Oregon football is fast. The players practice fast, they run games fast, heck, even their coach talks fast. But their decision to bring back suspended senior running back LeGarrette Blount is not one to be made quickly.
Everything about that September evening post-game scene unfolded in a horrifying heartbeat. The game itself, for Ducks fans, droned on, as Oregon never seriously threatened to break through on the Boise blue turf. What happened next though was swifter than a LaMichael James spin move.
Over the course of a few hours, the team’s offensive ineptitude hinted at a season full of mistakes. But as the star tailback punched and raved his way around the field in college football’s worst incident in years, the nation was subjected to an individual’s personal litany of mistakes.
Blount’s a guy who’s been on the team for less than two years. He’s been suspended three times now, once just a few weeks before the melee in Boise. And the word around Eugene has been he doesn’t take academics seriously.
At least that was the word before Chip Kelly decided banishment was too harsh and went with a suspension instead. Blount had, faster than a Jeremiah Masoli scramble, turned the Ducks from the team with goofy uniforms into the program with a major image problem.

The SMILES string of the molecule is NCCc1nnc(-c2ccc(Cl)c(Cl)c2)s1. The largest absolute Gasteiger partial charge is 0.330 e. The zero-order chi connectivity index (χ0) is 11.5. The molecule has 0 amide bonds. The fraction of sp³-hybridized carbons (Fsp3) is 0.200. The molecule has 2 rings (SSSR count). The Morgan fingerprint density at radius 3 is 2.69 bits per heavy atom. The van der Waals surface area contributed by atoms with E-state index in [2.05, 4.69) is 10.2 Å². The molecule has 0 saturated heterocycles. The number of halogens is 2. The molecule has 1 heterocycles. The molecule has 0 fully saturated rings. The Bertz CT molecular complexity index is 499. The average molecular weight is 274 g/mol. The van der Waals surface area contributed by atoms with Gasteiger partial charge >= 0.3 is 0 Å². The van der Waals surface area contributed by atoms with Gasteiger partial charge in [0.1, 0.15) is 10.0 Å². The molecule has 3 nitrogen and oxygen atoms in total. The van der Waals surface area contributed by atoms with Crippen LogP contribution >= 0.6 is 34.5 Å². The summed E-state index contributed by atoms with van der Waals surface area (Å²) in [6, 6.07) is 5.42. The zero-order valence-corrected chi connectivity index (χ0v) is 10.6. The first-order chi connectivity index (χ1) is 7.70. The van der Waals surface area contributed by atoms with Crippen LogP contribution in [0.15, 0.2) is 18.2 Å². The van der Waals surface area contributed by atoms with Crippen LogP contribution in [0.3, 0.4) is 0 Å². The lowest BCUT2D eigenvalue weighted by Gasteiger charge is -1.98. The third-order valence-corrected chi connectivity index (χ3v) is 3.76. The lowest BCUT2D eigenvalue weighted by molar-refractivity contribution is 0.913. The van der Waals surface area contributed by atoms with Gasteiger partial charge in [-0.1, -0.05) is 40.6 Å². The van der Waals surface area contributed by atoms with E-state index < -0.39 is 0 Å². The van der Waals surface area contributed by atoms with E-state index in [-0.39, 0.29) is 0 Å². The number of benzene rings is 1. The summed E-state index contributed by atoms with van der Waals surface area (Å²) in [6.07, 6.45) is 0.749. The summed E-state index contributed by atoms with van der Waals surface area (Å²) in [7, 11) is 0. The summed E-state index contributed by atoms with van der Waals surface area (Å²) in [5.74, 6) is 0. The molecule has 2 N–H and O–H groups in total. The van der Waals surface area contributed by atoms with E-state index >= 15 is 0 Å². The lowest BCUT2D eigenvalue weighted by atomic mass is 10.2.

Despite that and in the face of the majority of fans, the first year coach stuck by the former junior college star, declaring publicly, “I love LeGarrette Blount.”
Fast-forward two months. Oregon has bounced back higher than those hurdles Blount put on unsuspecting defenders a season ago. The team that lost its marquee player on opening night has reeled off seven straight. It’s a defense, an offense, and a special teams unit coming together as group.
Blount has been part of that. Give him credit. Each week he fills the thankless role as a member of the scout team. He’s played Jahvid Best, Allen Bradford and this week as bruising Stanford back Toby Gerhart, giving that vaunted defense probably the best practice look in the nation.
He could have folded under the scrutiny of the media, taken his ball and gone home. Blount didn’t. With a program known for neck-breaking speed (ask USC’s defense) Blount has climbed the slow, arduous road back fulfilling the coach’s academic and personal requirements.
At some point, Kelly will recommend the running back for reinstatement and it will travel all the way up to Pac-10 commissioner Larry Scott’s desk. Approved or not, Oregon’s path with Blount is laudable.
We hear all the time that teams are families, bands of brothers who strengthen together in the face of adversity. Keeping Blount around, trying to get him a college degree stands up for that creed.
On the field, Kelly is all about fast. In practice, he often starts signaling in the next play before the previous play even ends. The Blount situation is different; it’s not automatic and whether the journey ends with the mercurial senior carrying the ball in games or not, it’ll be a decision made the exact opposite way the Ducks are used to. Slowly.
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